The age of compliance: is your company ready to adopt the new ASX Corporate Governance Principles and Recommendations?

By Michelle Eastwell and Melissa Grundy

Key issues:

  • The ASX Corporate Governance Council released the Fourth Edition of the Corporate Governance Principles and Recommendations on 27 February, 2019.
  • The Principles are non-prescriptive, recommended principles made by the Council that govern all listed entities’ internal systems and processes to achieve good governance outcomes and promote investor confidence in the market.
  • If a listed entity has a financial year ending 31 December the new Principles will come into effect for the financial year ending 31 December 2020.  Listed entities with a financial year ending 30 June will have the new Principles come into effect for the financial year ending 30 June 2021.

Amongst the cultural wreckage that litters the wake of the Royal Commission into Misconduct in the Banking, Superannuation and Financial Services Industry, the release of the Fourth Edition of the Corporate Governance Principles and Recommendations (Principles) by the ASX Corporate Governance Council (Council) on 27 February 2019 is a welcome beacon for listed entities seeking guidance into the harbour of good corporate governance.

In this article, we highlight the key amendments implemented by the Principles, which will come into effect for listed entities’ first full financial year commencing on or after 1 January 2020 and the implications they may have for entities’ other governance processes. If a listed entity has a financial year ending 31 December, the new Principles will come into effect for the financial year ending 31 December 2020. Listed entities with a financial year ending 30 June will have the new Principles come into effect for the financial year ending 30 June 2021. Although reporting against the Principles will be mandatory by these dates, entities need not wait until that time to adopt the enhanced processes outlined in the Principles.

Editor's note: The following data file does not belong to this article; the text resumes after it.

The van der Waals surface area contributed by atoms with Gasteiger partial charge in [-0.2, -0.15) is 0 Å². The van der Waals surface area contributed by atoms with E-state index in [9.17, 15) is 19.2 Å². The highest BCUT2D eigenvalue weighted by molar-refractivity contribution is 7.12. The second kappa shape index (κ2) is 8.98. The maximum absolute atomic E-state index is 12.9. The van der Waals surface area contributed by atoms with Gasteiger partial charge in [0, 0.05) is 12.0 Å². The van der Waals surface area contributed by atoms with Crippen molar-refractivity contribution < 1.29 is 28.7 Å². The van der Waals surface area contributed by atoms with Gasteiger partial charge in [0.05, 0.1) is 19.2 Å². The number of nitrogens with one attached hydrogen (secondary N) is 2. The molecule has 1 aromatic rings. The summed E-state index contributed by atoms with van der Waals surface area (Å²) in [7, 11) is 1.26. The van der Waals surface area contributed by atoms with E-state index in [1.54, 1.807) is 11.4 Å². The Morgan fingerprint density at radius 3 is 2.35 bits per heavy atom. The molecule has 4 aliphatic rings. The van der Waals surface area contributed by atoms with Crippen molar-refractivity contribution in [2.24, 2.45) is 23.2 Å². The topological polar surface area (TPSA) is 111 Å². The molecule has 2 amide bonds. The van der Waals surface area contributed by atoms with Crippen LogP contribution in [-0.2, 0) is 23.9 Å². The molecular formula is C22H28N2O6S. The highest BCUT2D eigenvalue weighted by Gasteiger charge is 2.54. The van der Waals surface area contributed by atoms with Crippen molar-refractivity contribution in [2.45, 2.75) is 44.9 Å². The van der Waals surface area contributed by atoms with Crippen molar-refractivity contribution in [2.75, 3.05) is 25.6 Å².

It is important to recognise that the Principles should not be solely considered the remit of listed entities. All organisations, including not-for-profits and government-owned corporations, will benefit from the guidance they provide as to leading  governance practice.

What are the Corporate Governance Principles and Recommendations?

The Principles are non-prescriptive, recommended principles made by the Council that govern all listed entities’ internal systems and processes to achieve good governance outcomes and promote investor confidence in the market.

Principles of “good corporate governance” are difficult to distil down to a one-size-fits-all mandate. As such, the Principles form part of a listed entity’s periodic disclosure requirements under Chapter 4 of the ASX Listing Rules on an “if not, why not” basis (i.e. listed entities are required to either adopt the Principles into their corporate governance practices, or explain to shareholders any departure from those Principles, based on a variety of factors).

What has changed?

The Council endeavours to adapt the Principles to the corporate governance climate and changing community expectations. The amendments made to the Principles by the Council in releasing the Fourth Edition focus on the crucial topics of culture, values, and integrity.

The 29 specific recommendations made under the Third Edition of the Principles have now been expanded to 35.

A summary of the key amendments to the Principles is set out below.

What has changed What this means